Amanda Bacon, Director of Sales & Marketing for Atkinson, NH-based Palmer Gas & Oil, was one of three women on the “Fueling Your Digital Growth Through Reviews and Social Media” panel presented Tuesday, May 22 from 9:45 to 11 a.m. at the 2018 Eastern Energy Expo. Also a member of the National Propane Gas Association’s Women in Propane Council, Bacon has been working in the industry for 14 years, watching a number of energy marketing trends come and go. Following the panel discussion, Bacon led a brief Q&A session, after which Oil & Energy reached out to her for more insights on traditional and digital marketing, as well as some of the cultural forces she sees driving change in our industry.
O&E: Something Palmer Gas & Oil seems to do very effectively on social media and in other marketing materials is strike a balance between informative and engaging content. At the “Digital Growth” panel, you said companies should “connect people with what matters” and “engage them in a fun way.” How does Palmer Gas & Oil maintain that balance between information and fun?
AB: On social media, the content we share is all based on who we are targeting. Social media is a powerful tool where you can target your ‘perfect customer.’ So we keep a lot of the ‘fun content’ focused on our current customers, the people who currently follow us. We spread more informative content, or special offers, by targeting people that do not follow us on social media and who fit into our target demographic.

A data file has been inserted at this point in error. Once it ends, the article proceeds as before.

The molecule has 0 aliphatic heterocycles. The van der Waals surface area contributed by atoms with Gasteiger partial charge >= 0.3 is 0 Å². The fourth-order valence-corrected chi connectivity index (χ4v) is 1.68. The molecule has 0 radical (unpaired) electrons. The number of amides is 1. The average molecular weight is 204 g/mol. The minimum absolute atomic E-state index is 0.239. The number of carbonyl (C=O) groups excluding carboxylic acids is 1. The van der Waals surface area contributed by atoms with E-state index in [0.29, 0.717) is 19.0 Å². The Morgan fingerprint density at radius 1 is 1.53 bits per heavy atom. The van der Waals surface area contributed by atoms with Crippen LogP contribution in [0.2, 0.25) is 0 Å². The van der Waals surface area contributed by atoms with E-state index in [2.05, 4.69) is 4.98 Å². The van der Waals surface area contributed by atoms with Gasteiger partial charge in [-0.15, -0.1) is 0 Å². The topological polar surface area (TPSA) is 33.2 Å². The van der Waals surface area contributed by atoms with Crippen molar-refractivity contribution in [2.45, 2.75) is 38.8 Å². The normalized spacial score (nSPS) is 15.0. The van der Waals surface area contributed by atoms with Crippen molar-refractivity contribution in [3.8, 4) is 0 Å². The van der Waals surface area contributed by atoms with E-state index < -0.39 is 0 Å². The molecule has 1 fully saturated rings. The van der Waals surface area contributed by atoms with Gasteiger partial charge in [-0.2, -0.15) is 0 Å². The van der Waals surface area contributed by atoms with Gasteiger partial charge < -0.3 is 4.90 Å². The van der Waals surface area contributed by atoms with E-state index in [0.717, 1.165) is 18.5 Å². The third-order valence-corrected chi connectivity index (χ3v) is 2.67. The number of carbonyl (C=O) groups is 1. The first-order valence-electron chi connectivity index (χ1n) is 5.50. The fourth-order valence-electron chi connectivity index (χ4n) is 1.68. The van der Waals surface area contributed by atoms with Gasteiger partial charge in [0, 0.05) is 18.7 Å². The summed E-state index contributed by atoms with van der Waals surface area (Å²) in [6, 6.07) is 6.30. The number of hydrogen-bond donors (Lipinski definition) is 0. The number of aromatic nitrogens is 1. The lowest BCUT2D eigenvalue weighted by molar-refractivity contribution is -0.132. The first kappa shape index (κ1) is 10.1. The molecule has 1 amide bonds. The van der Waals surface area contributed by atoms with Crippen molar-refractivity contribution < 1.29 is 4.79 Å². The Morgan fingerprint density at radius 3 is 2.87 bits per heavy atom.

In the panel discussion, you noted that although some of your company’s social media audience is too young to be customers right now, they represent future customers. Can you talk more about that marketing philosophy?
Palmer Gas & Oil is on the following social media platforms: Facebook, Instagram, LinkedIn, YouTube, and Snapchat. The one that jumps off the page for most people is Snapchat. We chose Snapchat because let’s face it…it’s fun! But more than that, it is because 60% of the users are under the age of 24 (according to statista.com). We have been in business for more than 85 years, and to be in business another 85 years, and longer…one of the things we need to begin doing is speaking to the next generation of homeowners, renters, and entrepreneurs who will have a footprint in the state of New Hampshire. Snapchat is a fun way to engage with a younger audience while generating brand recognition.
You also mentioned that Palmer’s number-one source of new customers is its referral program. Why do you think that is?
We have found it more beneficial to market to our existing customer base, because they are already familiar with us, so they are more receptive to what we have to say. In tracking new customer gains over the last several years, we continue to find that asking our happy customers to send their friends and family members our way and incentivizing them for it, has been a win-win for everyone.
Are traditional communications strategies only effective for reaching older generations, or do you see opportunities there to connect with younger customers as well?